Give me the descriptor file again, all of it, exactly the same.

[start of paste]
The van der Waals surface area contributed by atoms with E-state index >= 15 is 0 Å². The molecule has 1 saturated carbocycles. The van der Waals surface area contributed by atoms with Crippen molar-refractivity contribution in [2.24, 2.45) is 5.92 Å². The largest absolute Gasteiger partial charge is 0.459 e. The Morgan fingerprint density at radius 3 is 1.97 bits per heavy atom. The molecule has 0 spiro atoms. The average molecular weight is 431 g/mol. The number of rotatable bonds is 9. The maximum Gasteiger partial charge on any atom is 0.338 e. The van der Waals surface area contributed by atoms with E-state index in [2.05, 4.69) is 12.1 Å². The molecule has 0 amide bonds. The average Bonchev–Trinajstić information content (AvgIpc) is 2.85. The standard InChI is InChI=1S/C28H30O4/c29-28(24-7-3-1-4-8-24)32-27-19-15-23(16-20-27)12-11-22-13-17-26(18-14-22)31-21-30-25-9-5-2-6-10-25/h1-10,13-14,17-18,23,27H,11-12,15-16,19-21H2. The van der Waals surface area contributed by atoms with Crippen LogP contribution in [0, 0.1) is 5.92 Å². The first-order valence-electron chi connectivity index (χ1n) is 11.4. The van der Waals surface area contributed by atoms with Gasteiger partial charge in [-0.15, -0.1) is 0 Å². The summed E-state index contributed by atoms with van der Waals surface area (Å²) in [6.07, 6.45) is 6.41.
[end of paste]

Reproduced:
The van der Waals surface area contributed by atoms with E-state index >= 15 is 0 Å². The molecule has 1 saturated carbocycles. The van der Waals surface area contributed by atoms with Crippen molar-refractivity contribution in [2.24, 2.45) is 5.92 Å². The largest absolute Gasteiger partial charge is 0.459 e. The Morgan fingerprint density at radius 3 is 1.97 bits per heavy atom. The molecule has 0 spiro atoms. The average molecular weight is 431 g/mol. The number of rotatable bonds is 9. The maximum Gasteiger partial charge on any atom is 0.338 e. The van der Waals surface area contributed by atoms with E-state index in [2.05, 4.69) is 12.1 Å². The molecule has 0 amide bonds. The average Bonchev–Trinajstić information content (AvgIpc) is 2.85. The standard InChI is InChI=1S/C28H30O4/c29-28(24-7-3-1-4-8-24)32-27-19-15-23(16-20-27)12-11-22-13-17-26(18-14-22)31-21-30-25-9-5-2-6-10-25/h1-10,13-14,17-18,23,27H,11-12,15-16,19-21H2. The van der Waals surface area contributed by atoms with Crippen LogP contribution in [0, 0.1) is 5.92 Å². The first-order valence-electron chi connectivity index (χ1n) is 11.4. The van der Waals surface area contributed by atoms with Gasteiger partial charge in [-0.15, -0.1) is 0 Å². The summed E-state index contributed by atoms with van der Waals surface area (Å²) in [6.07, 6.45) is 6.41.